Epic codefest: 7 programming languages in 7 days

We challenged our developers to learn Clojure, Scala, JavaScript, Ruby, Java, Kotlin, and Go in a day. Here's how easy it is to make the switch

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Methodology

For each language, we chose a developer who didn't know the language at all. For example, our UI/JavaScript-savvy Web developer was assigned Java, which he's never really done, living as he does in JavaScript/JQuery/HTML/CSS land. For Node.js, we put to the test a back-end Java developer who didn't know JavaScript.

To ensure each version of Granny was "quintessential," we used the frameworks and methods most common for the language in question, though this should be taken with a grain of salt. For Java, our JavaScript guy started out with JAX-RS and the Java EE stack before moving to Spring. We also relied on the most commonly used free tools, and because we're an open source shop, we used Linux across the board.

We contacted the company or community behind most of the languages and asked whether a mentor could be supplied. (We have enough in-house expertise in Java, JavaScript, and Ruby to do the mentoring ourselves.) We also used community forums, IRC, and mailing lists where possible. Our thinking: A company/organization with enough PR energy to help with the article will be helpful to a paying customer as well. A community that functions on this short a timeline in a helpful manner for a n00b will be reasonably helpful to developers on real projects.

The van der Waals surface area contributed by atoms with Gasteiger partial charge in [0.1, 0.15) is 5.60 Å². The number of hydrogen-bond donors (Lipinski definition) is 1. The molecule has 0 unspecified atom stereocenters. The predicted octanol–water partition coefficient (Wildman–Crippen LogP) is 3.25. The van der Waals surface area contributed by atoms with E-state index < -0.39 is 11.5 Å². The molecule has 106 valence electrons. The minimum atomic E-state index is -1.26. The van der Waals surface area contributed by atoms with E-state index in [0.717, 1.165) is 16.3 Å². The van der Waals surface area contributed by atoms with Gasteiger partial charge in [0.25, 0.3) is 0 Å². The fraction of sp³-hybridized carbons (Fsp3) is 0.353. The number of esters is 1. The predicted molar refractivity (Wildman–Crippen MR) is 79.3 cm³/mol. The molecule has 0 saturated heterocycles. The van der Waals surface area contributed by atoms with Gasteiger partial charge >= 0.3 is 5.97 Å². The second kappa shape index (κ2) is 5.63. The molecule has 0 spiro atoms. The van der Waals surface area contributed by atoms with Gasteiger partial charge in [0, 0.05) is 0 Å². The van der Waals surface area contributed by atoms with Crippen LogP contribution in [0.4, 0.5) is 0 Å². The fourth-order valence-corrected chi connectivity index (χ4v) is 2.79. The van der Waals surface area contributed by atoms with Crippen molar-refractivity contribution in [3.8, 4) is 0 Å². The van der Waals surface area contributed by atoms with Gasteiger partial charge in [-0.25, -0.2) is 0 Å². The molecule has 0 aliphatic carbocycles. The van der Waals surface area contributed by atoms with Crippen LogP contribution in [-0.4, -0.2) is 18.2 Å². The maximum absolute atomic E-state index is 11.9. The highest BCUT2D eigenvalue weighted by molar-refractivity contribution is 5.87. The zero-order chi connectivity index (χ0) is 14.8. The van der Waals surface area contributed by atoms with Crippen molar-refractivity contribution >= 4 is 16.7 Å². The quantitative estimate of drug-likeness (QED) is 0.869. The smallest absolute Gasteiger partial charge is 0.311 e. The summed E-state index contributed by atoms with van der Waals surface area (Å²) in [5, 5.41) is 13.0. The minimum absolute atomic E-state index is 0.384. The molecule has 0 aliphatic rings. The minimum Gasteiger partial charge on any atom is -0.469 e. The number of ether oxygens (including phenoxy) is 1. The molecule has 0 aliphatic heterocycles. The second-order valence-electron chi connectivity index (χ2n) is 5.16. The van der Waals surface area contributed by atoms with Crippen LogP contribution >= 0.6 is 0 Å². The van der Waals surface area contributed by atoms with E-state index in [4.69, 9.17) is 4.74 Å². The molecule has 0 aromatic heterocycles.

Most developers implemented Granny first in Java and Spring, according to our staff dev guide for a comparable experience. Then after many moons, they implemented it in their assigned "new" language. Aside from the overall guidance above (be "quintessential" and "conventional"), nothing was dictated, like "use higher order functions" or "declare your types." Then each developer was asked some basic questions.

  • What makes this language special?
  • What did you like about it?
  • What frameworks and runtimes did you use?
  • What IDE, editor, and so on did you use?
  • How did you build Granny?
  • Now that you're done, would you find it easier to implement Granny again in Java (or whatever language you are most skilled in) or in the new language we assigned you?
  • What things did you learn that you will take back to your "day job"?
  • Where did you get your questions answered?
  • Would you recommend using this language on a project; if so, where/when?
  • What was the biggest drawback (besides lack of familiarity)?

Following you will find the takeaways from this experiment in programming language transition, as told by each Granny's Addressbook developer.

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